Instructor: Georg Theiner

PHI 2115-001, 003 Ethics for Health Care Professionals
TR 10:00-11:15, TR 11:30-12:45
This course will expose us to contemporary philosophical and ethical problems arising in medicine and health care. Though some attention will be paid to “traditional” ethical problems such as abortion, euthanasia, and assisted suicide; the primary focus of the course throughout will be on ethical problems encountered in the clinical or research setting such as those arising in the context of organ donation, surrogate decision-making, research on human subjects, reproductive technologies, end-of-life issues, futility, managing moral distress, conscience protections for health care workers, cooperation in evil and others. In addition to understanding each issue fundamentally, a unified “picture” of the ethical delivery of health care will emerge. The overarching question that animates each issue is what does loving this patient/research subject look like? This class aims to make clinicians better at loving patients/subjects.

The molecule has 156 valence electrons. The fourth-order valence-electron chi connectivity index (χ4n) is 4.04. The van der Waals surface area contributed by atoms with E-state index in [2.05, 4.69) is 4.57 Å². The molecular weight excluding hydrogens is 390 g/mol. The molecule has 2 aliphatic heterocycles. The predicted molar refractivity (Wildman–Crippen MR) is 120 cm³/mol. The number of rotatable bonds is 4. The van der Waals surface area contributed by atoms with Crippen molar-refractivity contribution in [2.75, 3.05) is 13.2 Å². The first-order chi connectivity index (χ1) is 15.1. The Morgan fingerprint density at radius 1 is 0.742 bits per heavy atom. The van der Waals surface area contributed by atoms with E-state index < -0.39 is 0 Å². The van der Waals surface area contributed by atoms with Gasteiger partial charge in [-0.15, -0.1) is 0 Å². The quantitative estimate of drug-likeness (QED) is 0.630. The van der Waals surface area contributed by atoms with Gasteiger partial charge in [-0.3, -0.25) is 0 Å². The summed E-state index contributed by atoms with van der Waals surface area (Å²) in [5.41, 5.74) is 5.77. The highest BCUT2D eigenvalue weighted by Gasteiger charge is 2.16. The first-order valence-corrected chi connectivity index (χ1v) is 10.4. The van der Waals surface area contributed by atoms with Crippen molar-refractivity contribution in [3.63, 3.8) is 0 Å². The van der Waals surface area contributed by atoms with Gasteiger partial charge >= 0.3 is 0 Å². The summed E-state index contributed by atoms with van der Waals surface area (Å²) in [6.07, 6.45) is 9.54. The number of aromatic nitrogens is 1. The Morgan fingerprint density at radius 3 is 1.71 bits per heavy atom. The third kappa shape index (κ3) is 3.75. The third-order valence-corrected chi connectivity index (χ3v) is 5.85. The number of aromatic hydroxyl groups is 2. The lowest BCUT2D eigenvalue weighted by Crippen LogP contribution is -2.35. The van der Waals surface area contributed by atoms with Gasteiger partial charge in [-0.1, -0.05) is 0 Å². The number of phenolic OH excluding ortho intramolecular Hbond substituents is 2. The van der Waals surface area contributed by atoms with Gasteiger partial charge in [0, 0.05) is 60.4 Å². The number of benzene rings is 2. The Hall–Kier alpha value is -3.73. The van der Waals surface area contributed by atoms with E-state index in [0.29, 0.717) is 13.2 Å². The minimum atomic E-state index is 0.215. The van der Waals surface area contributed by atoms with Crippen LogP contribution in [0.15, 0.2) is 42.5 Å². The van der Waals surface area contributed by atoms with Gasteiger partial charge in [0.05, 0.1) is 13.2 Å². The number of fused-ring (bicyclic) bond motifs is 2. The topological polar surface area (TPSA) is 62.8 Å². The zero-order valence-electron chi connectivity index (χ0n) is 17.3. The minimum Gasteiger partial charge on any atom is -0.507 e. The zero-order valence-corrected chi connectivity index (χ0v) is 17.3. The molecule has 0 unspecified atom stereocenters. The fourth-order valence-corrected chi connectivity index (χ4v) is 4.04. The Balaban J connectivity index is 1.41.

Instructor:  Stephen Napier

PHI 2115-002 Ethics for Health Care Professionals
TR 11:30-12:45